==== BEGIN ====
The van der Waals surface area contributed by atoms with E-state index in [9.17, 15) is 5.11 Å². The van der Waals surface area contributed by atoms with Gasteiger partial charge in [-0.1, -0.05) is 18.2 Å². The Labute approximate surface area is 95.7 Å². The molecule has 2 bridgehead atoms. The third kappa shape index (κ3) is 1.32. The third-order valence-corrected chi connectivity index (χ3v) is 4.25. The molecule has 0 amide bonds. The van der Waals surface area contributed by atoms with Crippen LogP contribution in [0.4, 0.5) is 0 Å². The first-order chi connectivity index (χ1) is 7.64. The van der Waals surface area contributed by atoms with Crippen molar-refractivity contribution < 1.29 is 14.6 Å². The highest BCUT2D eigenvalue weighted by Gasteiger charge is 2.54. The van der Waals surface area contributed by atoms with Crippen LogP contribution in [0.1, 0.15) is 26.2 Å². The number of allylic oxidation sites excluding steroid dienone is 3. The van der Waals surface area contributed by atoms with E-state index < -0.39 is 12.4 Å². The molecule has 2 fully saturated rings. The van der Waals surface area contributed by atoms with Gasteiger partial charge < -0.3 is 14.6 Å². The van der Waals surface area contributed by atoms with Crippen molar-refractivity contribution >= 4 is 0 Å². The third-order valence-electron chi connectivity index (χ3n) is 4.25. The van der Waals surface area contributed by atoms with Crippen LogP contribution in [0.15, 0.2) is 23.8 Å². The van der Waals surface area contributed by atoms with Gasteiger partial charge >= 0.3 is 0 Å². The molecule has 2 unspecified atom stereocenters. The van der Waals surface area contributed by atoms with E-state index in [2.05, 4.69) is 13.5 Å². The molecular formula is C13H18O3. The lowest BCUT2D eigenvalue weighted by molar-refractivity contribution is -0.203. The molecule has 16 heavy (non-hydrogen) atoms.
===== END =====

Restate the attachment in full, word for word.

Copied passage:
The van der Waals surface area contributed by atoms with E-state index in [9.17, 15) is 5.11 Å². The van der Waals surface area contributed by atoms with Gasteiger partial charge in [-0.1, -0.05) is 18.2 Å². The Labute approximate surface area is 95.7 Å². The molecule has 2 bridgehead atoms. The third kappa shape index (κ3) is 1.32. The third-order valence-corrected chi connectivity index (χ3v) is 4.25. The molecule has 0 amide bonds. The van der Waals surface area contributed by atoms with Crippen LogP contribution in [0.4, 0.5) is 0 Å². The first-order chi connectivity index (χ1) is 7.64. The van der Waals surface area contributed by atoms with Crippen molar-refractivity contribution < 1.29 is 14.6 Å². The highest BCUT2D eigenvalue weighted by Gasteiger charge is 2.54. The van der Waals surface area contributed by atoms with Crippen LogP contribution in [0.1, 0.15) is 26.2 Å². The number of allylic oxidation sites excluding steroid dienone is 3. The van der Waals surface area contributed by atoms with E-state index < -0.39 is 12.4 Å². The molecule has 2 fully saturated rings. The van der Waals surface area contributed by atoms with Gasteiger partial charge < -0.3 is 14.6 Å². The van der Waals surface area contributed by atoms with Crippen molar-refractivity contribution >= 4 is 0 Å². The third-order valence-electron chi connectivity index (χ3n) is 4.25. The van der Waals surface area contributed by atoms with Crippen LogP contribution in [0.15, 0.2) is 23.8 Å². The van der Waals surface area contributed by atoms with Gasteiger partial charge >= 0.3 is 0 Å². The molecule has 2 unspecified atom stereocenters. The van der Waals surface area contributed by atoms with E-state index in [2.05, 4.69) is 13.5 Å². The molecular formula is C13H18O3. The lowest BCUT2D eigenvalue weighted by molar-refractivity contribution is -0.203. The molecule has 16 heavy (non-hydrogen) atoms.